Flourishing – blooming where planted

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Source: Beth Chatto Gardens by antonychammond via Flickr

(Fourth in a series that delves deeper into the characteristics of a flourishing student – click here to read the original post on flourishing.)

One of the best gifts we can give our students in their preparation for life is the kind of character and confidence that will help them bloom wherever God plants them. We need to model for our students the quiet understanding that God has a sovereign plan for each of our lives and that we are to make the most of the opportunities that he places in front of us. We are to bloom – to be alive branches that bear much fruit. This speaks to our students needing to be connected, first of all, to Christ the true vine.

In Jeremiah 29 we read that the Israelites, after being carried off into captivity, were instructed by God through the prophet Jeremiah that they were to settle in, to build houses, to plant gardens, to live a normal life. They were also to pray for, and seek the welfare of the city where they were living in captivity. They were not asked to revolt, to resist, to run – they were instructed to trust God and his plan. To not follow their natural instincts was a test of character I am sure. They were to be content, be obedient, and trust God’s sovereignty – this is not easy. The writer of Hebrews reminds us that faith is the assurance of things hoped for, the conviction of things not seen. (Hebrews 11:1, ESV)

This contentment is possible because it is not only about trust, but also about having worked through what is really important in life. Paul pointed out in Philippians 4 that it was not about his being well fed or hungry, having a lot or a little, it was about having the right perspective and full trust in God’s plan. God’s word is filled with examples of individuals who responded to God’s call and bloomed where they were planted. Abraham and his family moved and bloomed, Esther and Daniel bloomed in the land of foreign captors – even the common folk like Ruth and Rahab bloomed as ingrafted members and ancestors of the family line of Jesus.

Blooming where planted is not an easy skill to learn – as we see in the clip below from Facing the Giants, we are not always sure if we are in the right place to bloom and need to trust the advice of those that God puts in our lives. We also need to “plant our fields when there is no evidence of rain in sight.” One of the most powerful ways we can teach this to our students is to share our own stories of faith and the stories of faith of others.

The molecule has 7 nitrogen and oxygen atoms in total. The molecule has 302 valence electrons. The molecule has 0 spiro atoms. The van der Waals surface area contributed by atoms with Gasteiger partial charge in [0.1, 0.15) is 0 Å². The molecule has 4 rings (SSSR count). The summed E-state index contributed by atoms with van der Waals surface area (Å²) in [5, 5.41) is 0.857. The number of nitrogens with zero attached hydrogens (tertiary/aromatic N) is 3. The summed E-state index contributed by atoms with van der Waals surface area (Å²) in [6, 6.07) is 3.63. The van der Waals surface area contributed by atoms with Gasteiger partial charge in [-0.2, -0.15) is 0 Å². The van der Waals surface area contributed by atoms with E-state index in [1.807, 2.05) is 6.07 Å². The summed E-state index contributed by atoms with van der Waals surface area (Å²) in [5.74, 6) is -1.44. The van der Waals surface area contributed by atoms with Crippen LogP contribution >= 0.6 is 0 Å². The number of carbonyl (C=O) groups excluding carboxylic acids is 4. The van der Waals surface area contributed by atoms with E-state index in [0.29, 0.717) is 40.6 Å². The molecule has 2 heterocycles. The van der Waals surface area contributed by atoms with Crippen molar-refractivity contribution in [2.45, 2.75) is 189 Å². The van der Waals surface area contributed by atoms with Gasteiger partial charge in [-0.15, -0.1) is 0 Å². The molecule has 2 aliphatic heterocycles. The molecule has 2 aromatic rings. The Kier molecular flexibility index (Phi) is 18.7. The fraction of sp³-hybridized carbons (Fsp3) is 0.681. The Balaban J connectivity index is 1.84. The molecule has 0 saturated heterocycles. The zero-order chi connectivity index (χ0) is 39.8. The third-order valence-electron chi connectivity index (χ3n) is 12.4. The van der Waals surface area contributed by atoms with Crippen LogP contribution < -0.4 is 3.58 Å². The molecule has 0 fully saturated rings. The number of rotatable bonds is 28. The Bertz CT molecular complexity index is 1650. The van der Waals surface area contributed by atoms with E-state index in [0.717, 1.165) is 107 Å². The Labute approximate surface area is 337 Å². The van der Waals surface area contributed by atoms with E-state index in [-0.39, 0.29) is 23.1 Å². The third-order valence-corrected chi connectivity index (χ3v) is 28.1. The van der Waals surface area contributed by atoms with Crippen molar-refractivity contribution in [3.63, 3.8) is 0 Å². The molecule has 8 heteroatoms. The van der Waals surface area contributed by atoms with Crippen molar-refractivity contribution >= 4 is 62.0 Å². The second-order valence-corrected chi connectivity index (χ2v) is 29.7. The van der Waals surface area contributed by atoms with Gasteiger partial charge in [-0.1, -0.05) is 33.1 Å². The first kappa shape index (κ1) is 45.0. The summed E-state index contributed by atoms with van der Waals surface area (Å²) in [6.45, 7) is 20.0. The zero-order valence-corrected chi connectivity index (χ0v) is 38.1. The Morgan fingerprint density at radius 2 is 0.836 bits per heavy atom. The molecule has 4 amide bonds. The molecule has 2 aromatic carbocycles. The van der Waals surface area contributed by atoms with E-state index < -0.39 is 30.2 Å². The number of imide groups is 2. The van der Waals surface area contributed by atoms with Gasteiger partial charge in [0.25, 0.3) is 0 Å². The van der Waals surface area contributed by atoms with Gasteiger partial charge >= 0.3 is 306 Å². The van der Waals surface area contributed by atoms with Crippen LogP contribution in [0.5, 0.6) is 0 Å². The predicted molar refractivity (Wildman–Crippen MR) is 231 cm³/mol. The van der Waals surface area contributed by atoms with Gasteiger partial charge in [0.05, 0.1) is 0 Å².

I wonder what the elements are that we need to keep in mind if we are to help produce students who are able to bloom where planted? It might look something like this:

  1. A trust in God’s sovereignty and plan for their life
  2. A foundational sense of belonging to God and a sense of why they exist
  3. An understanding of their gifts and how they might be used in various situations
  4. A genuine love for people based on the view that all people bear God’s image
  5. A radiance from them that demonstrates the goodness of God
  6. An understanding of how to deal with failure and setback and maintain positive emotion, based on faith in God’s sovereignty over their lives
  7. Stepping forward in faith, trusting God for the results

What else would you add as an element?

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4 Comments

Filed under discernment, distinctively Christian, mission measurement, student outcomes

4 responses to “Flourishing – blooming where planted

  1. I have been following these posts quite regularly. I wish I could articulate what you have said so well. I appreciate your thoughts and find that mine follow along the same lines in so many ways.
    For too many years we in Christian Education have taken for granted that students are assimilating what we are teaching without questioning or really examining our outcomes with depth and honesty.
    In today’s world of competing interests and varied commitment levels on the part of our constituents we are faced with having to justify what we do and why we do it all the time.
    We should have been asking these types of questions of ourselves years ago. Maybe we did, but to be honest I don’t remember these types of conversations.
    Thanks Dan

  2. Lawrence Lutgendorff

    Hi Dan, FYI the link to the video clip is not functioning.

    Lawrence (Larry) Lutgendorff M.A. CFRE

    Executive Director

    Make a secure donation online at:

    http://oacsfoundation.org/donation-form-c277.php

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